Point-source recycling SEEDs questions

Posted on December 18, 2008

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There’s a 3D printer in the product development centre at work.   I think it’s fantastic.   I just love the thought experiment of how things will change when 3D printing becomes ubiquitous.    What will be the impact of us being able to fabricate parts on every desktop?    

A different device has had me thinking this week.    The Meiko SEED recycles paper in the office – takes used paper in, mushes it up, produces new paper.    It looks like a photocopier (well, two photocopiers joined with a trunk).    This could have a radical impact,  getting close to cradle-to-cradle for a major resource.

Christine Lepisto on Treehugger gives a quick analysis of the environmental footprint for 1500 sheets:

  • SEED automated process: 200 liters of water and 38kWh
  • Virgin paper: 390.7 liters of water and 80.3 kWh of energy consumption;
  • Recycled paper: 153.4 liters of water and 31.4 kWh of energy consumed.

She says “quite honestly, this is a better result than we had expected”. She  wonders how it would stand up to a full footprint analysis – including accounting for transport in traditional recycling,  and the chemicals in SEED’s  waste water .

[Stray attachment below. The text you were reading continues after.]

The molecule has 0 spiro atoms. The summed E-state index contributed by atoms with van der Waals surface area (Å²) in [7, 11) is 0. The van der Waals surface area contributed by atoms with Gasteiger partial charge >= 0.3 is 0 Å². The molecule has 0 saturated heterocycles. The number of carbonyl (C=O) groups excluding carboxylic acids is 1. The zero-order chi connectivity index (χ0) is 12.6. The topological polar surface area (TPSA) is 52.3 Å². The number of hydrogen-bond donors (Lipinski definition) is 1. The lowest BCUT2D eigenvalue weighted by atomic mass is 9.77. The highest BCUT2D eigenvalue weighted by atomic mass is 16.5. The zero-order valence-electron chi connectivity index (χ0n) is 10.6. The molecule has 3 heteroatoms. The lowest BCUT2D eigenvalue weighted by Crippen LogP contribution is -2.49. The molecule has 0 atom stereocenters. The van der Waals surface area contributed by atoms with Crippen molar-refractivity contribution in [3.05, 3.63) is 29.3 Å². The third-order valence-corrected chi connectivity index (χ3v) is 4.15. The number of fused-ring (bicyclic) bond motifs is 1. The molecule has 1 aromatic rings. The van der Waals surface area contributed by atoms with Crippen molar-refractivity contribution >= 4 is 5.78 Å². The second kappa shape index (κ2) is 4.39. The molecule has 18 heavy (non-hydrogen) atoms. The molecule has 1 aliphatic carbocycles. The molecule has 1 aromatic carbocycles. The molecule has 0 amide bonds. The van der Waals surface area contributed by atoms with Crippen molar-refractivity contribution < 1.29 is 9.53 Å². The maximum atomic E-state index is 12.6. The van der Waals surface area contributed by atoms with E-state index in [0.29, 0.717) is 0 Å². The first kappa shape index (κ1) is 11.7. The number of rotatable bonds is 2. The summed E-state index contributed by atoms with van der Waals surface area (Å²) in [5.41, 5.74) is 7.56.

By my counting, the SEED is a long way from being financially viable.   Producing 1500 pages per day it could save US$19.50 per day.   Each peice of paper can be recycled 10 times,  so each day the machine saves $17.50 (also ignoring power costs, waste water disposal and the embedded energy/materials in the machine).

The current cost of the SEED is US$86,000.  Operating at capacity this gives a ROI  of 13.4 years – way too long.    It would have to cost  under $25K to pay for itself in 5 years (perhaps $20K once operating costs and power are back in).

Assuming they can overcome the technical challenges to make them viable, what are the behaviour changes that the SEED would facilitate?  What are the changes it would need?  What are the business processes that would or could change?   (note to my software engineers – how might you track the generation of each piece of paper?  would you have to have separate stacks of differently aged paper?). 

Would having an seemingly inexhaustible source of paper result in us using more paper, or would the in-your-face manufacturing process bring home the costs and have us using less?

Babelfish translation of Japanese link.

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